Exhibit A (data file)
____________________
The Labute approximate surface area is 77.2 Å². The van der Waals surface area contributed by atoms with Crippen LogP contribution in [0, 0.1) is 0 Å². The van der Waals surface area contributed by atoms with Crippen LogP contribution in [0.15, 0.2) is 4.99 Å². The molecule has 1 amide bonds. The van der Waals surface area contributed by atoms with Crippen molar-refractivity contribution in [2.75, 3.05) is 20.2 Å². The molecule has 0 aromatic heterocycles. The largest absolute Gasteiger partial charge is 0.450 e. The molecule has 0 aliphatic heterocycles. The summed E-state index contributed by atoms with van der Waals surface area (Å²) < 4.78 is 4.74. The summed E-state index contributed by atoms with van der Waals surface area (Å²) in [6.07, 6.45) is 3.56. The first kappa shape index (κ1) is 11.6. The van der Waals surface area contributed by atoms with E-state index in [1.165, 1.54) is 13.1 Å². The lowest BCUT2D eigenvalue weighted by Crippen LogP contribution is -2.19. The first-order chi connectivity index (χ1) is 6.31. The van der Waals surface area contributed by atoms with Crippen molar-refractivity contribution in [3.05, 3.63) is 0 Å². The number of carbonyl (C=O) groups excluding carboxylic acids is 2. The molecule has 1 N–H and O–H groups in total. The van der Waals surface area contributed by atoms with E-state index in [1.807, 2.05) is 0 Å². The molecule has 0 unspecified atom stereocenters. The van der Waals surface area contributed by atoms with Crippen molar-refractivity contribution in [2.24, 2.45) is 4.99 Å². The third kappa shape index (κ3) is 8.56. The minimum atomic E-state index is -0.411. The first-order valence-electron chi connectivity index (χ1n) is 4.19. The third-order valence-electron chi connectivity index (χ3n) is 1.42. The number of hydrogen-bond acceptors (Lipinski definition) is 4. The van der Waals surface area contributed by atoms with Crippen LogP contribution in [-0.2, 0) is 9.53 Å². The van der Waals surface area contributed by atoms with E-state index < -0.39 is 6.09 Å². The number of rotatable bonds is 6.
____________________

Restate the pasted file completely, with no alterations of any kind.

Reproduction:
The Labute approximate surface area is 77.2 Å². The van der Waals surface area contributed by atoms with Crippen LogP contribution in [0, 0.1) is 0 Å². The van der Waals surface area contributed by atoms with Crippen LogP contribution in [0.15, 0.2) is 4.99 Å². The molecule has 1 amide bonds. The van der Waals surface area contributed by atoms with Crippen molar-refractivity contribution in [2.75, 3.05) is 20.2 Å². The molecule has 0 aromatic heterocycles. The largest absolute Gasteiger partial charge is 0.450 e. The molecule has 0 aliphatic heterocycles. The summed E-state index contributed by atoms with van der Waals surface area (Å²) < 4.78 is 4.74. The summed E-state index contributed by atoms with van der Waals surface area (Å²) in [6.07, 6.45) is 3.56. The first kappa shape index (κ1) is 11.6. The van der Waals surface area contributed by atoms with E-state index in [1.165, 1.54) is 13.1 Å². The lowest BCUT2D eigenvalue weighted by Crippen LogP contribution is -2.19. The first-order chi connectivity index (χ1) is 6.31. The van der Waals surface area contributed by atoms with Crippen molar-refractivity contribution in [3.05, 3.63) is 0 Å². The number of carbonyl (C=O) groups excluding carboxylic acids is 2. The molecule has 1 N–H and O–H groups in total. The van der Waals surface area contributed by atoms with E-state index in [1.807, 2.05) is 0 Å². The molecule has 0 unspecified atom stereocenters. The van der Waals surface area contributed by atoms with Crippen molar-refractivity contribution in [2.24, 2.45) is 4.99 Å². The third kappa shape index (κ3) is 8.56. The minimum atomic E-state index is -0.411. The first-order valence-electron chi connectivity index (χ1n) is 4.19. The third-order valence-electron chi connectivity index (χ3n) is 1.42. The number of hydrogen-bond acceptors (Lipinski definition) is 4. The van der Waals surface area contributed by atoms with Crippen LogP contribution in [-0.2, 0) is 9.53 Å². The van der Waals surface area contributed by atoms with E-state index < -0.39 is 6.09 Å². The number of rotatable bonds is 6.